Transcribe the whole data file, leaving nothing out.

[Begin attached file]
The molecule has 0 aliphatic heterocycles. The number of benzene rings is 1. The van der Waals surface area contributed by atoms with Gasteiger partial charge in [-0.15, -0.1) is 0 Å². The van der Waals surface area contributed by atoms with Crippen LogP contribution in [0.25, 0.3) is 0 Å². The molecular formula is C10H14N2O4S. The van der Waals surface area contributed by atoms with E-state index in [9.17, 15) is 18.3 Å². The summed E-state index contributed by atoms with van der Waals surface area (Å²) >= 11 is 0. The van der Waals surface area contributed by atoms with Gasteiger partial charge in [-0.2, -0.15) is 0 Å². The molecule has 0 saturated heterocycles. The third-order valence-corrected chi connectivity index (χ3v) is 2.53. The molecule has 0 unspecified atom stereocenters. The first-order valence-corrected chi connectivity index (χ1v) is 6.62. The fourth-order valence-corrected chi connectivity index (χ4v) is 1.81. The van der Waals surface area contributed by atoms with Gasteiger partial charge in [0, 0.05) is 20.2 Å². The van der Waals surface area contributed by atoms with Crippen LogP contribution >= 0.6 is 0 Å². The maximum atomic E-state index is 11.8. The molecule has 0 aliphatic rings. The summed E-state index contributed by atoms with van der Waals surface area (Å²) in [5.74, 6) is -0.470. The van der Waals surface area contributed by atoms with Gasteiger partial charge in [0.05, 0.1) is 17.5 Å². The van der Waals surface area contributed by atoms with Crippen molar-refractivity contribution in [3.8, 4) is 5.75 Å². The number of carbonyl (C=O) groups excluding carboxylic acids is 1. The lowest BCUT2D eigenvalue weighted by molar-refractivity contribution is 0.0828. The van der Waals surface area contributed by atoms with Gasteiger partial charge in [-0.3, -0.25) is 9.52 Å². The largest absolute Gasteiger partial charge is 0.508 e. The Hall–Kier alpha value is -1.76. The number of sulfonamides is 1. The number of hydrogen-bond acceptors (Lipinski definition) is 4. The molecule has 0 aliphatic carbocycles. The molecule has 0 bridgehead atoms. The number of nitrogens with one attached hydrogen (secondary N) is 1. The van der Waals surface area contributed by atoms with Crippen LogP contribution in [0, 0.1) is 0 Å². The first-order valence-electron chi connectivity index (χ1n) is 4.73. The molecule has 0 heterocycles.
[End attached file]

The molecule has 0 aliphatic heterocycles. The number of benzene rings is 1. The van der Waals surface area contributed by atoms with Gasteiger partial charge in [-0.15, -0.1) is 0 Å². The van der Waals surface area contributed by atoms with Crippen LogP contribution in [0.25, 0.3) is 0 Å². The molecular formula is C10H14N2O4S. The van der Waals surface area contributed by atoms with E-state index in [9.17, 15) is 18.3 Å². The summed E-state index contributed by atoms with van der Waals surface area (Å²) >= 11 is 0. The van der Waals surface area contributed by atoms with Gasteiger partial charge in [-0.2, -0.15) is 0 Å². The molecule has 0 saturated heterocycles. The third-order valence-corrected chi connectivity index (χ3v) is 2.53. The molecule has 0 unspecified atom stereocenters. The first-order valence-corrected chi connectivity index (χ1v) is 6.62. The fourth-order valence-corrected chi connectivity index (χ4v) is 1.81. The van der Waals surface area contributed by atoms with Gasteiger partial charge in [0, 0.05) is 20.2 Å². The van der Waals surface area contributed by atoms with Crippen LogP contribution >= 0.6 is 0 Å². The maximum atomic E-state index is 11.8. The molecule has 0 aliphatic rings. The summed E-state index contributed by atoms with van der Waals surface area (Å²) in [5.74, 6) is -0.470. The van der Waals surface area contributed by atoms with Gasteiger partial charge in [0.05, 0.1) is 17.5 Å². The van der Waals surface area contributed by atoms with Crippen molar-refractivity contribution in [3.8, 4) is 5.75 Å². The number of carbonyl (C=O) groups excluding carboxylic acids is 1. The lowest BCUT2D eigenvalue weighted by molar-refractivity contribution is 0.0828. The van der Waals surface area contributed by atoms with Gasteiger partial charge in [-0.3, -0.25) is 9.52 Å². The largest absolute Gasteiger partial charge is 0.508 e. The Hall–Kier alpha value is -1.76. The number of sulfonamides is 1. The number of hydrogen-bond acceptors (Lipinski definition) is 4. The molecule has 0 aliphatic carbocycles. The molecule has 0 bridgehead atoms. The number of nitrogens with one attached hydrogen (secondary N) is 1. The van der Waals surface area contributed by atoms with Crippen LogP contribution in [0, 0.1) is 0 Å². The first-order valence-electron chi connectivity index (χ1n) is 4.73. The molecule has 0 heterocycles.